A newly discovered flaw affecting several versions of Microsoft’s Internet Explorer has left a significant portion of the world’s web browsers vulnerable to attack.
Disclosed in an unusual Saturday alert from Microsoft, the flaw is being called a serious “Zero Day” vulnerability by security company FireEye, which claims it affects more than 56 percent of the world’s web browsers currently in use.
It’s a remote code execution vulnerability, which in English means a bad guy can make a target computer run software after a successful attack. “The vulnerability may corrupt memory in a way that could allow an attacker to execute arbitrary code in the context of the current user within Internet Explorer,” Microsoft’s alert reads. The phrase “arbitrary code” means pretty much any software that the attacker chooses to run.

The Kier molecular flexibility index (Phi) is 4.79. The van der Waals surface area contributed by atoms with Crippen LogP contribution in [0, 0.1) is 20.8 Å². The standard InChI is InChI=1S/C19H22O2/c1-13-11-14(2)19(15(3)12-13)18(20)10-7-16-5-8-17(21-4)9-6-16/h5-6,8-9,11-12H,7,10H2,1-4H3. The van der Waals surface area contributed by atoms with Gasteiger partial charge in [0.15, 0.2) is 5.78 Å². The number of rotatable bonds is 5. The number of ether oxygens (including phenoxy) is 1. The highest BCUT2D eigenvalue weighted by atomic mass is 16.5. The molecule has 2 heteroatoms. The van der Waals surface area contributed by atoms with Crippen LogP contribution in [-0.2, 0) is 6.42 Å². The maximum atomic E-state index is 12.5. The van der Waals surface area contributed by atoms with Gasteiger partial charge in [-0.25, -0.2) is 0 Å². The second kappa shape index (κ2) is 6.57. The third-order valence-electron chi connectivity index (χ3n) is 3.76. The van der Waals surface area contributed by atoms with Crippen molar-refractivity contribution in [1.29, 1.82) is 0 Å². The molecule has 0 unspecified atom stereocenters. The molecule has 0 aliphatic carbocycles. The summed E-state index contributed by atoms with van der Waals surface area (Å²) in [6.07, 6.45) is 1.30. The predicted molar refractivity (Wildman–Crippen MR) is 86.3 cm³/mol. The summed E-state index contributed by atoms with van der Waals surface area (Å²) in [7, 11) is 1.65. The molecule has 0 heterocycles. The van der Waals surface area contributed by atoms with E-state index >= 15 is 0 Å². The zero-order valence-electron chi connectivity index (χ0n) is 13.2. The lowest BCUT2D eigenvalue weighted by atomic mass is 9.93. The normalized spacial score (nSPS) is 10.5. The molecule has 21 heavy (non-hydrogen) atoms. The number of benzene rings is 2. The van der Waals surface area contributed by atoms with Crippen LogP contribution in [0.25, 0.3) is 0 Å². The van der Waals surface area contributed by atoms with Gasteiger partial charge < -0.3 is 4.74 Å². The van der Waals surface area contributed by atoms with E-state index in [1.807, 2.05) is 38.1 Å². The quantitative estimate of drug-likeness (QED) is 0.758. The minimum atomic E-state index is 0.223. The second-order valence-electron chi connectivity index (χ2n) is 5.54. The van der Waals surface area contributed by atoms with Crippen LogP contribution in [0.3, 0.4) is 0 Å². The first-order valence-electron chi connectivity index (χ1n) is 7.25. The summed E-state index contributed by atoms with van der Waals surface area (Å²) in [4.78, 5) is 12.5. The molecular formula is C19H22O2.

In a post to its Security Response Center blog, Microsoft explains that the company has so far seen only “limited attacks” exploiting the vulnerability. It says attacks typically occur when a target has been convinced to click on a link.
FireEye, in a post of its own has declared the exploit a zero-day vulnerability, so named because they’re undisclosed or leave potential victims with zero days of warning. The company claims a gang of attackers has already launched a campaign exploiting the flaw.
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